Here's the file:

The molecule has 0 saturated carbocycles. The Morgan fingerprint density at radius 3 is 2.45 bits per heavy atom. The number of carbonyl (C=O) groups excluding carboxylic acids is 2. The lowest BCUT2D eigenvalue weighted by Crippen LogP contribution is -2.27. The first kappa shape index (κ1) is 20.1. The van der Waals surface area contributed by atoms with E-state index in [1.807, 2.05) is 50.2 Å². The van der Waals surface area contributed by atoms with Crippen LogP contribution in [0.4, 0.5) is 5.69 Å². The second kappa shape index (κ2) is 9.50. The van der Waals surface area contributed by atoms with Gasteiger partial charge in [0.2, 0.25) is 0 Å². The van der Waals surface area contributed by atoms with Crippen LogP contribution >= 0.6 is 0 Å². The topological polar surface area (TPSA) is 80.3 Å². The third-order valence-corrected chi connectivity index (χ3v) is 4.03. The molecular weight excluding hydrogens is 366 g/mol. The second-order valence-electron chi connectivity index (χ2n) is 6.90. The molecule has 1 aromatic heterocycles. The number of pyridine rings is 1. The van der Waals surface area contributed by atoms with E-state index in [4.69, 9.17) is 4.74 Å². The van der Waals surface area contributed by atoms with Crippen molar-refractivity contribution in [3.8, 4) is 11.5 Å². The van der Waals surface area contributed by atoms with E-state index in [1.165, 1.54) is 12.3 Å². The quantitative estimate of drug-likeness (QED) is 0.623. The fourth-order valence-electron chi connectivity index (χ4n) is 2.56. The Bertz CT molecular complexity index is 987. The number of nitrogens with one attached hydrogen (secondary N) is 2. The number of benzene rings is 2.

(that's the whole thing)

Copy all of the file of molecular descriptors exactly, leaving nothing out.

The molecule has 0 saturated carbocycles. The Morgan fingerprint density at radius 3 is 2.45 bits per heavy atom. The number of carbonyl (C=O) groups excluding carboxylic acids is 2. The lowest BCUT2D eigenvalue weighted by Crippen LogP contribution is -2.27. The first kappa shape index (κ1) is 20.1. The van der Waals surface area contributed by atoms with E-state index in [1.807, 2.05) is 50.2 Å². The van der Waals surface area contributed by atoms with Crippen LogP contribution in [0.4, 0.5) is 5.69 Å². The second kappa shape index (κ2) is 9.50. The van der Waals surface area contributed by atoms with Gasteiger partial charge in [0.2, 0.25) is 0 Å². The van der Waals surface area contributed by atoms with Crippen LogP contribution >= 0.6 is 0 Å². The topological polar surface area (TPSA) is 80.3 Å². The third-order valence-corrected chi connectivity index (χ3v) is 4.03. The molecular weight excluding hydrogens is 366 g/mol. The second-order valence-electron chi connectivity index (χ2n) is 6.90. The molecule has 1 aromatic heterocycles. The number of pyridine rings is 1. The van der Waals surface area contributed by atoms with E-state index in [4.69, 9.17) is 4.74 Å². The van der Waals surface area contributed by atoms with Crippen molar-refractivity contribution in [3.8, 4) is 11.5 Å². The van der Waals surface area contributed by atoms with E-state index in [1.165, 1.54) is 12.3 Å². The quantitative estimate of drug-likeness (QED) is 0.623. The fourth-order valence-electron chi connectivity index (χ4n) is 2.56. The Bertz CT molecular complexity index is 987. The number of nitrogens with one attached hydrogen (secondary N) is 2. The number of benzene rings is 2.